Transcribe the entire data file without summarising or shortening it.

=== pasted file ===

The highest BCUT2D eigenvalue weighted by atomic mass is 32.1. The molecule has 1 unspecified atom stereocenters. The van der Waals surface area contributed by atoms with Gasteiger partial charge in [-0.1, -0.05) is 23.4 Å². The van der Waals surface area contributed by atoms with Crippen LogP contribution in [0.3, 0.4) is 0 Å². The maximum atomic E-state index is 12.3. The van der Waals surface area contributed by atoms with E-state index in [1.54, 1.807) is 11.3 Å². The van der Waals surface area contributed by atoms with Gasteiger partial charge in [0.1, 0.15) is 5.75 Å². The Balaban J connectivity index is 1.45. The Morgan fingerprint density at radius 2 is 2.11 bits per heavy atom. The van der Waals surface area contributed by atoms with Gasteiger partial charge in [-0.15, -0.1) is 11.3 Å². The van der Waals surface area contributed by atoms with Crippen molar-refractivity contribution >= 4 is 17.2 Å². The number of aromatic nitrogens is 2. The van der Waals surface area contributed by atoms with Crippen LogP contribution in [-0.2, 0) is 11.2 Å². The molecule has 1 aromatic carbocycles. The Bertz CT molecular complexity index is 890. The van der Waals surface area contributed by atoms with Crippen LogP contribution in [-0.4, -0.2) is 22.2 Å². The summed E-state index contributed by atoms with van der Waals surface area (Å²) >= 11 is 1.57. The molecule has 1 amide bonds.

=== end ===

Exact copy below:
The highest BCUT2D eigenvalue weighted by atomic mass is 32.1. The molecule has 1 unspecified atom stereocenters. The van der Waals surface area contributed by atoms with Gasteiger partial charge in [-0.1, -0.05) is 23.4 Å². The van der Waals surface area contributed by atoms with Crippen LogP contribution in [0.3, 0.4) is 0 Å². The maximum atomic E-state index is 12.3. The van der Waals surface area contributed by atoms with E-state index in [1.54, 1.807) is 11.3 Å². The van der Waals surface area contributed by atoms with Gasteiger partial charge in [0.1, 0.15) is 5.75 Å². The Balaban J connectivity index is 1.45. The Morgan fingerprint density at radius 2 is 2.11 bits per heavy atom. The van der Waals surface area contributed by atoms with Gasteiger partial charge in [-0.15, -0.1) is 11.3 Å². The van der Waals surface area contributed by atoms with Crippen molar-refractivity contribution >= 4 is 17.2 Å². The number of aromatic nitrogens is 2. The van der Waals surface area contributed by atoms with Crippen LogP contribution in [-0.2, 0) is 11.2 Å². The molecule has 1 aromatic carbocycles. The Bertz CT molecular complexity index is 890. The van der Waals surface area contributed by atoms with Crippen LogP contribution in [-0.4, -0.2) is 22.2 Å². The summed E-state index contributed by atoms with van der Waals surface area (Å²) >= 11 is 1.57. The molecule has 1 amide bonds.